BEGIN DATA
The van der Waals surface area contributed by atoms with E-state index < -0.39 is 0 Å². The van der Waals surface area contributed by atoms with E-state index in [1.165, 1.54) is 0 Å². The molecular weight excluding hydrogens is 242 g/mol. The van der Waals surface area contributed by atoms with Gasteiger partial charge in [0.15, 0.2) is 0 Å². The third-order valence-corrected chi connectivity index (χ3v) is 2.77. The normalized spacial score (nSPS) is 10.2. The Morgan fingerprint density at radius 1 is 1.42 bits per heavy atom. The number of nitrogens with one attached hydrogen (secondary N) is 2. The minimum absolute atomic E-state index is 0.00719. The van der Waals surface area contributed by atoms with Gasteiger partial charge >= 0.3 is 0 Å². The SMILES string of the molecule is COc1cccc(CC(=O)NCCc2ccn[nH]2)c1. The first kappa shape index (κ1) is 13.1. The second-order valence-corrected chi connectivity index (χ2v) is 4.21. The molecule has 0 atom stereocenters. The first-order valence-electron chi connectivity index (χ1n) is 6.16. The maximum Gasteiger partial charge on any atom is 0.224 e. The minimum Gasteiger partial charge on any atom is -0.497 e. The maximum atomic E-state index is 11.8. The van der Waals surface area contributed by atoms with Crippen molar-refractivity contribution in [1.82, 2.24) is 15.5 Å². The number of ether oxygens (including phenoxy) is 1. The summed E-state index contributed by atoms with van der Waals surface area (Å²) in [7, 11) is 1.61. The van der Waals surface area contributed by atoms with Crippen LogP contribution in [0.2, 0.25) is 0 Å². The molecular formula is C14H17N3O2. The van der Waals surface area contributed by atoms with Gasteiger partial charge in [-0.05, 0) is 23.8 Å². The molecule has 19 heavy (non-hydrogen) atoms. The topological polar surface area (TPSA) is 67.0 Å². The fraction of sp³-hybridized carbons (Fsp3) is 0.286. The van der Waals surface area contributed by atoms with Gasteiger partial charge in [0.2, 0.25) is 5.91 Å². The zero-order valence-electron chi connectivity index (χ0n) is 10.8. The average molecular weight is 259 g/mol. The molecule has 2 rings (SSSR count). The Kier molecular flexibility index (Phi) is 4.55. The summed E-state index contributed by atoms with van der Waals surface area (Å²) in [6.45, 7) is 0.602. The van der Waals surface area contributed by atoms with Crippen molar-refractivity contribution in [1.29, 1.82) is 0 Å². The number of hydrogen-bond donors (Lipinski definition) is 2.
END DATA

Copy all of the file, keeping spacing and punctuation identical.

The van der Waals surface area contributed by atoms with E-state index < -0.39 is 0 Å². The van der Waals surface area contributed by atoms with E-state index in [1.165, 1.54) is 0 Å². The molecular weight excluding hydrogens is 242 g/mol. The van der Waals surface area contributed by atoms with Gasteiger partial charge in [0.15, 0.2) is 0 Å². The third-order valence-corrected chi connectivity index (χ3v) is 2.77. The normalized spacial score (nSPS) is 10.2. The Morgan fingerprint density at radius 1 is 1.42 bits per heavy atom. The number of nitrogens with one attached hydrogen (secondary N) is 2. The minimum absolute atomic E-state index is 0.00719. The van der Waals surface area contributed by atoms with Gasteiger partial charge >= 0.3 is 0 Å². The SMILES string of the molecule is COc1cccc(CC(=O)NCCc2ccn[nH]2)c1. The first kappa shape index (κ1) is 13.1. The second-order valence-corrected chi connectivity index (χ2v) is 4.21. The molecule has 0 atom stereocenters. The first-order valence-electron chi connectivity index (χ1n) is 6.16. The maximum Gasteiger partial charge on any atom is 0.224 e. The minimum Gasteiger partial charge on any atom is -0.497 e. The maximum atomic E-state index is 11.8. The van der Waals surface area contributed by atoms with Crippen molar-refractivity contribution in [1.82, 2.24) is 15.5 Å². The number of ether oxygens (including phenoxy) is 1. The summed E-state index contributed by atoms with van der Waals surface area (Å²) in [7, 11) is 1.61. The van der Waals surface area contributed by atoms with Crippen LogP contribution in [0.2, 0.25) is 0 Å². The molecular formula is C14H17N3O2. The van der Waals surface area contributed by atoms with Gasteiger partial charge in [-0.05, 0) is 23.8 Å². The molecule has 19 heavy (non-hydrogen) atoms. The topological polar surface area (TPSA) is 67.0 Å². The fraction of sp³-hybridized carbons (Fsp3) is 0.286. The van der Waals surface area contributed by atoms with Gasteiger partial charge in [0.2, 0.25) is 5.91 Å². The zero-order valence-electron chi connectivity index (χ0n) is 10.8. The average molecular weight is 259 g/mol. The molecule has 2 rings (SSSR count). The Kier molecular flexibility index (Phi) is 4.55. The summed E-state index contributed by atoms with van der Waals surface area (Å²) in [6.45, 7) is 0.602. The van der Waals surface area contributed by atoms with Crippen molar-refractivity contribution in [1.29, 1.82) is 0 Å². The number of hydrogen-bond donors (Lipinski definition) is 2.